The Greenbrier finally reopened in April of 1948, and it was Draper’s masterpiece. The first weekend boasted celebrities like the Duke and Duchess of Windsor, Bing Crosby and the Kennedys, but the true highlight was Draper’s design. The lobby was dressed in her signature black and white checkerboard marble floors, bright presidential-blue walls and rhododendron-print curtains. The ballroom, the social centre of the weekend, sported a hand-plastered cameo ceiling and an 1,800 pound, Czechoslovakian drop-crystal chandelier inspired by the one found in the winter palace of Catherine the Great. Even the matchbooks were lovely, a bright neon red ornamented with a rhododendron blossom. The ragged old hospital was a memory.

Draper once said, “You don’t sell a commodity. You sell joy, gaiety, excitement. You aim at people’s hearts, not their minds.” It’s clear that today, reeling from the pandemic, we are leaning toward interior design that aims at our hearts. Carlton Varney, president of Dorothy Draper & Company and author of a deluxe edition of “The Draper Touch” (Shannongrove Press, June 29), has been enlivening homes and resorts for 62 years. “Across the board we have seen an increase in people seeking more colour and pattern in their homes, fully embracing our interiors,” said Mr. Varney, who believes as Draper did, that colour doesn’t just transform our walls, it is a form of magic.

Dorothy’s Edicts

Three tips from Draper’s 1939 book, ‘Decorating is Fun!’

1. Before You Begin. Gather the samples of every colour you intend using in your room…first and ask yourself whether you would wear them all in one costume. If you wouldn’t, don’t ask your room to do it either.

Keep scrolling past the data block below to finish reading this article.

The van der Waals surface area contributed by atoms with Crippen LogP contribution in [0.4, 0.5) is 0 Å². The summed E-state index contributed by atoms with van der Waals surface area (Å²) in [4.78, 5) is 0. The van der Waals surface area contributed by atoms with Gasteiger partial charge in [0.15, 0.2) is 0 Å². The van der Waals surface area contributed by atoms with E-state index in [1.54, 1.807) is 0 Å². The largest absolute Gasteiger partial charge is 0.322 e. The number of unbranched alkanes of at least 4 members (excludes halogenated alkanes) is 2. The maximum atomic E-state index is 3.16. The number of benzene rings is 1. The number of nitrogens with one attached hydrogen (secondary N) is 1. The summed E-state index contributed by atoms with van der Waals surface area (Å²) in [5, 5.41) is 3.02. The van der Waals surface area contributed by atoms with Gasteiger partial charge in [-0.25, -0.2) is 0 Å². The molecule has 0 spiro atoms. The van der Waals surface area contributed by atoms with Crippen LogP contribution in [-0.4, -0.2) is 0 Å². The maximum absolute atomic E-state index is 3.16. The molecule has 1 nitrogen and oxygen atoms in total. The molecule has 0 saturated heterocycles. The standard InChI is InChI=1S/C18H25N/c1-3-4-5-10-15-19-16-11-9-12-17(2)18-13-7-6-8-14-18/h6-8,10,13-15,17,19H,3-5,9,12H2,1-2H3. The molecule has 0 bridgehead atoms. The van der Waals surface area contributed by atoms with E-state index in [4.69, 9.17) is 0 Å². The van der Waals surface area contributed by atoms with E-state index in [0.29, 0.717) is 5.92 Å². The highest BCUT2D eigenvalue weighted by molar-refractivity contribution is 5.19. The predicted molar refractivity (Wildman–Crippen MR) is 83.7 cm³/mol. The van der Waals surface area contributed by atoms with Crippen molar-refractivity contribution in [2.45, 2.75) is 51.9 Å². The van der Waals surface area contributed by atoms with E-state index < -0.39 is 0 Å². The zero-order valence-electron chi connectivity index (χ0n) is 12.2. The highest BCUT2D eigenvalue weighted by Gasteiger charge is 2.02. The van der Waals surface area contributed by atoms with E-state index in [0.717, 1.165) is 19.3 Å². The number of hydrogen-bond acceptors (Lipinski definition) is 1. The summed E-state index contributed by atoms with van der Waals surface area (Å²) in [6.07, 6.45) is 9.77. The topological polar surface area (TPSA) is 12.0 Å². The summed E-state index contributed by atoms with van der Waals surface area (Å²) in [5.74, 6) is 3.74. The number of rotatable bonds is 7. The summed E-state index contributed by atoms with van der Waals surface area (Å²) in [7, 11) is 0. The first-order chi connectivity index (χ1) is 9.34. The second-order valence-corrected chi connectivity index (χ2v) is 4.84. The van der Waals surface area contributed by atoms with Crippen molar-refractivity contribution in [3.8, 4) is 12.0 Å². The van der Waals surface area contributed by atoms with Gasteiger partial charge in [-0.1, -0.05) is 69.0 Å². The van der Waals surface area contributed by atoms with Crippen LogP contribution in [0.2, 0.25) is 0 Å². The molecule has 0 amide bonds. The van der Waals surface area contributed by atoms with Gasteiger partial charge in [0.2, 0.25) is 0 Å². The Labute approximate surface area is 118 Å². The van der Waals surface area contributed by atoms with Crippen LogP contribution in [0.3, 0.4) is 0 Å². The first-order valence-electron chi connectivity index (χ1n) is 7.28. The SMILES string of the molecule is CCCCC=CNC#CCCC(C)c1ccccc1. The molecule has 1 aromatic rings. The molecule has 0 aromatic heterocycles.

2. Choose What You Like. [Don’t] be afraid of a colour combination because you think it is too extreme or hifalutin. It probably isn’t at all. And it won’t cost a
cent more than a dull one.

3. Be Open-Minded. Muddy-coloured walls are nothing but a blight. So are undecided colours that compromise between…two blues until they become neither sea, sky nor good old cornflower. There should never be any doubt about what your colour has to say.


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Capri Coffer socks away $600 a month to help fund her travels. The Atlanta health-insurance account executive and her husband couldn’t justify a family vacation to the Dominican Republic this summer, though, given what she calls “astronomical” plane ticket prices of $800 each.

The price was too high for younger family members, even with Coffer defraying some of the costs.

Instead, the family of six will pile into a rented minivan come August and drive to Hilton Head Island, S.C., where Coffer booked a beach house for $650 a night. Her budget excluding food for the two-night trip is about $1,600, compared with the $6,000 price she was quoted for a three-night trip to Punta Cana.

“That way, everyone can still be together and we can still have that family time,” she says.

With hotel prices and airfares stubbornly high as the 2023 travel rush continues—and overall inflation squeezing household budgets—this summer is shaping up as the season of travel trade-offs for many of us.

Average daily hotel rates in the top 25 U.S. markets topped $180 year-to-date through April, increasing 9.9% from a year ago and 15.6% from 2019, according to hospitality-data firm STR.

Online travel sites report more steep increases for summer ticket prices, with Kayak pegging the increase at 35% based on traveler searches. (Perhaps there is no more solid evidence of higher ticket prices than airline executives’ repeated gushing about strong demand, which gives them pricing power.)

The high prices and economic concerns don’t mean we’ll all be bunking in hostels and flying Spirit Airlines with no luggage. Travellers who aren’t going all-out are compromising in a variety of ways to keep the summer vacation tradition alive, travel agents and analysts say.